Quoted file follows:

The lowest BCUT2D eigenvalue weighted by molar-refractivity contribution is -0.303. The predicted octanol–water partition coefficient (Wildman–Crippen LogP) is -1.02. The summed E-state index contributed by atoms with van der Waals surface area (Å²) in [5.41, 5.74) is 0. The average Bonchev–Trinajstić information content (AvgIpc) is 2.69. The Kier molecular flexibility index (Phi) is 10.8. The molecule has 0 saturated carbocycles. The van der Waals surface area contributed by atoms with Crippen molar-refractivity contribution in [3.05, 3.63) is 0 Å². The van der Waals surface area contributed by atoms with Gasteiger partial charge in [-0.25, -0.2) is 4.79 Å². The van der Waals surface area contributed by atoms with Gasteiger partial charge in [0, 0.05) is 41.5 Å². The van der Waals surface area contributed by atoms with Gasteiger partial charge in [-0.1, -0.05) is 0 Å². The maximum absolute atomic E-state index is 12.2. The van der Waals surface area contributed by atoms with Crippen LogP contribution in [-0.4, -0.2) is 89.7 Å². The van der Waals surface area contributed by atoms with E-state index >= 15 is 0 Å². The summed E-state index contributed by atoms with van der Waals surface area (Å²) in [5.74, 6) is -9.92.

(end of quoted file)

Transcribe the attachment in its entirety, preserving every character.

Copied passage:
The lowest BCUT2D eigenvalue weighted by molar-refractivity contribution is -0.303. The predicted octanol–water partition coefficient (Wildman–Crippen LogP) is -1.02. The summed E-state index contributed by atoms with van der Waals surface area (Å²) in [5.41, 5.74) is 0. The average Bonchev–Trinajstić information content (AvgIpc) is 2.69. The Kier molecular flexibility index (Phi) is 10.8. The molecule has 0 saturated carbocycles. The van der Waals surface area contributed by atoms with Crippen molar-refractivity contribution in [3.05, 3.63) is 0 Å². The van der Waals surface area contributed by atoms with Gasteiger partial charge in [-0.25, -0.2) is 4.79 Å². The van der Waals surface area contributed by atoms with Gasteiger partial charge in [0, 0.05) is 41.5 Å². The van der Waals surface area contributed by atoms with Gasteiger partial charge in [-0.1, -0.05) is 0 Å². The maximum absolute atomic E-state index is 12.2. The van der Waals surface area contributed by atoms with Crippen LogP contribution in [-0.4, -0.2) is 89.7 Å². The van der Waals surface area contributed by atoms with E-state index >= 15 is 0 Å². The summed E-state index contributed by atoms with van der Waals surface area (Å²) in [5.74, 6) is -9.92.